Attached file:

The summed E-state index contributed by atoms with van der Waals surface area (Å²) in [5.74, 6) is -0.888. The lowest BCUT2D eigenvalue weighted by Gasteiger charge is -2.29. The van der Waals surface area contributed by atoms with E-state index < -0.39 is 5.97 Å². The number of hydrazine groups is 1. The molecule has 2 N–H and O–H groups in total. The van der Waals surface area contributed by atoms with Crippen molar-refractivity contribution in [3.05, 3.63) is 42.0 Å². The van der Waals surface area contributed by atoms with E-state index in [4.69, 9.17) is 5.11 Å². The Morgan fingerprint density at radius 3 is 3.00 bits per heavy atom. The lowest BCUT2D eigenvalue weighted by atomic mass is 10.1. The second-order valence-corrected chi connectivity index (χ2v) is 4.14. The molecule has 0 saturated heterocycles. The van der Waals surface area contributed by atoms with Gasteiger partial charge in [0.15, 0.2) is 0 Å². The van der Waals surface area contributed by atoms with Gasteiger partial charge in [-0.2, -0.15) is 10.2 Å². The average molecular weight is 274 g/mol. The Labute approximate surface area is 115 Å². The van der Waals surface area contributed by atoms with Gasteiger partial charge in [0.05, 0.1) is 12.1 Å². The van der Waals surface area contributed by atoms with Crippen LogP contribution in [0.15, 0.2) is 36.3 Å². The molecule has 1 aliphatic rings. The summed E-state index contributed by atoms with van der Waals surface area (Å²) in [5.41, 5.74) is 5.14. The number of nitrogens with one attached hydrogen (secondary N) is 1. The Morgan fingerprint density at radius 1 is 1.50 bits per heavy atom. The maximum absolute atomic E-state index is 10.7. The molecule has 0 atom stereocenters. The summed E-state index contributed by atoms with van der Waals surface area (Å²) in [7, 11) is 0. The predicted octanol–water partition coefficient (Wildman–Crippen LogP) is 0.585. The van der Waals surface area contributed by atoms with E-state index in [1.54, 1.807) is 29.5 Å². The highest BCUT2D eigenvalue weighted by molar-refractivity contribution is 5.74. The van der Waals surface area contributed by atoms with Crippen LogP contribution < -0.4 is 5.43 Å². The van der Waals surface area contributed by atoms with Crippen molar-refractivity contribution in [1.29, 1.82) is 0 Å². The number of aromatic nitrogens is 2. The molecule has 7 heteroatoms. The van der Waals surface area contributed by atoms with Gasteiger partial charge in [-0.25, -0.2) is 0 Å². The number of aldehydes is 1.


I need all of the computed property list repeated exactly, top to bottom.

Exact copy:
The summed E-state index contributed by atoms with van der Waals surface area (Å²) in [5.74, 6) is -0.888. The lowest BCUT2D eigenvalue weighted by Gasteiger charge is -2.29. The van der Waals surface area contributed by atoms with E-state index < -0.39 is 5.97 Å². The number of hydrazine groups is 1. The molecule has 2 N–H and O–H groups in total. The van der Waals surface area contributed by atoms with Crippen molar-refractivity contribution in [3.05, 3.63) is 42.0 Å². The van der Waals surface area contributed by atoms with E-state index in [4.69, 9.17) is 5.11 Å². The Morgan fingerprint density at radius 3 is 3.00 bits per heavy atom. The lowest BCUT2D eigenvalue weighted by atomic mass is 10.1. The second-order valence-corrected chi connectivity index (χ2v) is 4.14. The molecule has 0 saturated heterocycles. The van der Waals surface area contributed by atoms with Gasteiger partial charge in [0.15, 0.2) is 0 Å². The van der Waals surface area contributed by atoms with Gasteiger partial charge in [-0.2, -0.15) is 10.2 Å². The average molecular weight is 274 g/mol. The Labute approximate surface area is 115 Å². The van der Waals surface area contributed by atoms with Gasteiger partial charge in [0.05, 0.1) is 12.1 Å². The van der Waals surface area contributed by atoms with Crippen LogP contribution in [0.15, 0.2) is 36.3 Å². The molecule has 1 aliphatic rings. The summed E-state index contributed by atoms with van der Waals surface area (Å²) in [5.41, 5.74) is 5.14. The number of nitrogens with one attached hydrogen (secondary N) is 1. The Morgan fingerprint density at radius 1 is 1.50 bits per heavy atom. The maximum absolute atomic E-state index is 10.7. The molecule has 0 atom stereocenters. The summed E-state index contributed by atoms with van der Waals surface area (Å²) in [7, 11) is 0. The predicted octanol–water partition coefficient (Wildman–Crippen LogP) is 0.585. The van der Waals surface area contributed by atoms with E-state index in [1.54, 1.807) is 29.5 Å². The highest BCUT2D eigenvalue weighted by molar-refractivity contribution is 5.74. The van der Waals surface area contributed by atoms with Crippen LogP contribution < -0.4 is 5.43 Å². The van der Waals surface area contributed by atoms with Crippen molar-refractivity contribution in [1.29, 1.82) is 0 Å². The number of aromatic nitrogens is 2. The molecule has 7 heteroatoms. The van der Waals surface area contributed by atoms with Gasteiger partial charge in [-0.25, -0.2) is 0 Å². The number of aldehydes is 1.